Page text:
Taking advantage of technology advancements and dealing with the explosive growth of e-commerce will be top priorities for U.S. Customs and Border Protection (CBP) in 2018, according to Acting Commissioner Kevin K. McAleenan. McAleenan, who had a confirmation hearing earlier this year but has yet to be confirmed by the Senate, spoke Nov. 2 in Providence, R.I., at the Northeast Cargo Symposium put on by the Coalition of New England Companies for Trade (CONECT).
McAleenan said that CBP recently created an emerging technologies group examining how blockchain, the database that serves as an open ledger, potentially affects the agency's work. In a blockchain, every transaction is available for participants to see and verify, and the database cannot be changed without all participants' agreement. By providing a common view, it eliminates the need to transfer information between organizations through e-mails, spreadsheets, and direct electronic connections.
Technology will play a leading role in CBP's efforts to get its arms around the explosive growth of e-commerce. The skyrocketing popularity of online ordering, combined with last year's increase in the per-shipment value of imports exempt from fees, duties, and compliance requirements to $800 from $200, have contributed to a significant increase in cross-border shipments of small packages, according to McAleenan. The agency must be prepared for this changing environment, he said, adding that "it is our intent to have a defined path on how we move forward" with handling e-commerce shipments. Functionality will be added to the Automated Commercial Environment (ACE), the electronic trade processing system that has been in the works for more than a dozen years, to help CBP identify e-commerce trends, he said.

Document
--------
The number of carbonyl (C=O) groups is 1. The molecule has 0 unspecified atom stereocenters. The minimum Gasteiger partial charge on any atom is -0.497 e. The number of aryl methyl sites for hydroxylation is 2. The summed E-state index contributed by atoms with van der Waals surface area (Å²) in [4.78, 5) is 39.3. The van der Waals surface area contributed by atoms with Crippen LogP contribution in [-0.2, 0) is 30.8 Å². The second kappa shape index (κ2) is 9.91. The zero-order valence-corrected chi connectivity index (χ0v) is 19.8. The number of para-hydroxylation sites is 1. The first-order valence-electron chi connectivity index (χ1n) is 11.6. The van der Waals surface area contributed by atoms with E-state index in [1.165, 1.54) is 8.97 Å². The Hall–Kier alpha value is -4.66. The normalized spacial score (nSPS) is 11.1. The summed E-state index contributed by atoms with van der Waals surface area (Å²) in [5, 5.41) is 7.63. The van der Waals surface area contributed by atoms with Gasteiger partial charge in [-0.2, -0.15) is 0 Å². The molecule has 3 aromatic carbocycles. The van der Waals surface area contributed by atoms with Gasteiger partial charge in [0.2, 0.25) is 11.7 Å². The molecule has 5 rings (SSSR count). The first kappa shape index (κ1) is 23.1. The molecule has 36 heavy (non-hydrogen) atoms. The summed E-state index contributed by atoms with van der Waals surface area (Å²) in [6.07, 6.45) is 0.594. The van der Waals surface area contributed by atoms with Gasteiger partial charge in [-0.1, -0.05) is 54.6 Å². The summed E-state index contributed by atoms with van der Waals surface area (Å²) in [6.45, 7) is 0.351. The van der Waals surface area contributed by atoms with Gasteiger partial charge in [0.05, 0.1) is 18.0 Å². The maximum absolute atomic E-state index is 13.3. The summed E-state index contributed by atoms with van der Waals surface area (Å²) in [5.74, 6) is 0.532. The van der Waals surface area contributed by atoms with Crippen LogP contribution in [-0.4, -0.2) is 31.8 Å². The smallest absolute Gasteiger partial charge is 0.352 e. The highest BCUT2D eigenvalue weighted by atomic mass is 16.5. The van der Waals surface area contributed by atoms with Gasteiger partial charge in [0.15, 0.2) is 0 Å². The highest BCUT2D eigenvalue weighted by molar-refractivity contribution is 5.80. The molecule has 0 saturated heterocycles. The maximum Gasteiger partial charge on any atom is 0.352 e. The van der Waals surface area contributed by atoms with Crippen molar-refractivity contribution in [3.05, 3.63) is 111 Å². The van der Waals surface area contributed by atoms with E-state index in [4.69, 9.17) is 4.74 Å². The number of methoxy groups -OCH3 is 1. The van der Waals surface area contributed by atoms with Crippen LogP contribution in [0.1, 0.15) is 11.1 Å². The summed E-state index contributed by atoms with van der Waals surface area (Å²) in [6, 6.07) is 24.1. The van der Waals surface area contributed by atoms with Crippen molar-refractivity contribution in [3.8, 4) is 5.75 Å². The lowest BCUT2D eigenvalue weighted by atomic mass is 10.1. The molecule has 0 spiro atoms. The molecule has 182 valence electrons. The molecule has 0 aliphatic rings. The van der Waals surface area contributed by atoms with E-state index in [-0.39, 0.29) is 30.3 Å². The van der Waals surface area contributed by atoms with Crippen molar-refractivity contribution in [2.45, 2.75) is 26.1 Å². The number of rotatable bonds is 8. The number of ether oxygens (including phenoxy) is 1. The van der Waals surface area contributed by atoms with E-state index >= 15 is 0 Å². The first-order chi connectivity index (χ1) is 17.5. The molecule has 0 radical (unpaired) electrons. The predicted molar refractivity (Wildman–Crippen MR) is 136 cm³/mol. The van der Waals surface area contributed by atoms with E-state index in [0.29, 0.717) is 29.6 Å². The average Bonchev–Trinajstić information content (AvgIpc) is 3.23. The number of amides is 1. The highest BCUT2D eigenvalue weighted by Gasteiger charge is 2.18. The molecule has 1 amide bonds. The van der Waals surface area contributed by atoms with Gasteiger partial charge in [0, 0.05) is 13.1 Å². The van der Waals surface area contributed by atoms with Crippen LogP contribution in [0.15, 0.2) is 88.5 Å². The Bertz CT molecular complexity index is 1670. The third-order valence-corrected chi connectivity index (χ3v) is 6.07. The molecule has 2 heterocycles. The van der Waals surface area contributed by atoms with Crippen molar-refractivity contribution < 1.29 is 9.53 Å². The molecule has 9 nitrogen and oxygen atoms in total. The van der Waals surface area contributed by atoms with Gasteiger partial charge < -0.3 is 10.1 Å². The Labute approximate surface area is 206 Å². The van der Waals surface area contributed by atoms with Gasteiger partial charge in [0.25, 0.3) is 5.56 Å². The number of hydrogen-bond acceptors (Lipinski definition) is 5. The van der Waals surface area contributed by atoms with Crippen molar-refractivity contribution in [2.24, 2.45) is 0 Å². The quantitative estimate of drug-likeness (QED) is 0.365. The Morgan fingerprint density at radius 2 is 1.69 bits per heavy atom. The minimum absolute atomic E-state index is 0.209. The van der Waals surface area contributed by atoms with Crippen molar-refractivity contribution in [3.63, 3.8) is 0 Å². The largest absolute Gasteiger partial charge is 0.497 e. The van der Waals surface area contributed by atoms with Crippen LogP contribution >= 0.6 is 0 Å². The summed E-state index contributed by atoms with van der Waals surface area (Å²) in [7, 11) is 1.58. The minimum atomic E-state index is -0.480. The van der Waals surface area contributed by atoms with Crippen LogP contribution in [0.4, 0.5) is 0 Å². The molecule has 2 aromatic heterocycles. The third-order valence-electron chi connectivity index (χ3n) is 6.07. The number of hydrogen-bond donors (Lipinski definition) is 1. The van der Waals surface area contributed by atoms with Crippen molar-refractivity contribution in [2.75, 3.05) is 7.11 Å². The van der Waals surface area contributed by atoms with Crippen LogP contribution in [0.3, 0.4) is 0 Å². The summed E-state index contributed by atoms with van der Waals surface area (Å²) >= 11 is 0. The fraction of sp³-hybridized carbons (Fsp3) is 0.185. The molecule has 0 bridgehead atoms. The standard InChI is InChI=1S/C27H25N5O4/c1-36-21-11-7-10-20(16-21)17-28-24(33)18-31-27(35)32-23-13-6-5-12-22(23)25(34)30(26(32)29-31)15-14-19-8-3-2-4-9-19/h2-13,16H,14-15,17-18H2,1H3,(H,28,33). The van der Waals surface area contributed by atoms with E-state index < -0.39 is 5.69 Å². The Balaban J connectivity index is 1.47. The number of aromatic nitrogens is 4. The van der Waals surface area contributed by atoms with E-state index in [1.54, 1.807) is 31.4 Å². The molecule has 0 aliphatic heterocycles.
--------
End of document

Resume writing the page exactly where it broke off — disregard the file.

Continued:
A big concern is what McAleenan termed "the dark side of e-commerce," including shipments of drugs, counterfeit products, and other contraband. The agency is taking steps to address the problem, including "improving the value and comprehensiveness of data" associated with e-commerce and other parcel shipments, he said. China, the source of many illicit items, is now sending advance shipment data for parcels, a development McAleenan called "a critical step forward."
CBP is looking to private industry to develop technology that could help it identify problems without opening the packages or hindering the processing of legitimate shipments, McAleenan said. CBP is also engaged with major e-commerce shippers like Amazon,com Inc. and eBay, as well as parcel carriers, "to make sure they take this seriously and understand that they co-own this challenge," he said.
McAleenan said he "intend[s] to declare victory" in late February when the last group of ACE's core trade processing capabilities goes live. The complex system automates not just CBP's import processes, but also risk assessments, export processes, and the collection and distribution of information under the International Trade Data System that connects all federal government agencies involved in international trade.